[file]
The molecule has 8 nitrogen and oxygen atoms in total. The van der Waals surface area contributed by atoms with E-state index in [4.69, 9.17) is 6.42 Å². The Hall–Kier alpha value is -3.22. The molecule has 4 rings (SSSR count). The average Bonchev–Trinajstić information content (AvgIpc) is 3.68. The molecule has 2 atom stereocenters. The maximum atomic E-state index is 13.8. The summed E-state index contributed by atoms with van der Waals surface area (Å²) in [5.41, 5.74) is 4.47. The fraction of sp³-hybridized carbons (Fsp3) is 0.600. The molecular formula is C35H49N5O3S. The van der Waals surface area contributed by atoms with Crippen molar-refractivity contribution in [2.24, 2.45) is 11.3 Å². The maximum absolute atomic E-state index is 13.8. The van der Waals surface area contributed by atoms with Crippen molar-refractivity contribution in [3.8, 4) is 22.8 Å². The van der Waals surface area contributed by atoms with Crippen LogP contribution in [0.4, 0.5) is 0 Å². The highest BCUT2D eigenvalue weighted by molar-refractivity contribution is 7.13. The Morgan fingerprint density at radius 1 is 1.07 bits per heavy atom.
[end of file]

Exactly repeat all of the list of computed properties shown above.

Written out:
The molecule has 8 nitrogen and oxygen atoms in total. The van der Waals surface area contributed by atoms with E-state index in [4.69, 9.17) is 6.42 Å². The Hall–Kier alpha value is -3.22. The molecule has 4 rings (SSSR count). The average Bonchev–Trinajstić information content (AvgIpc) is 3.68. The molecule has 2 atom stereocenters. The maximum atomic E-state index is 13.8. The summed E-state index contributed by atoms with van der Waals surface area (Å²) in [5.41, 5.74) is 4.47. The fraction of sp³-hybridized carbons (Fsp3) is 0.600. The molecular formula is C35H49N5O3S. The van der Waals surface area contributed by atoms with Crippen molar-refractivity contribution in [2.24, 2.45) is 11.3 Å². The maximum absolute atomic E-state index is 13.8. The van der Waals surface area contributed by atoms with Crippen molar-refractivity contribution in [3.8, 4) is 22.8 Å². The van der Waals surface area contributed by atoms with Crippen LogP contribution in [0.4, 0.5) is 0 Å². The highest BCUT2D eigenvalue weighted by molar-refractivity contribution is 7.13. The Morgan fingerprint density at radius 1 is 1.07 bits per heavy atom.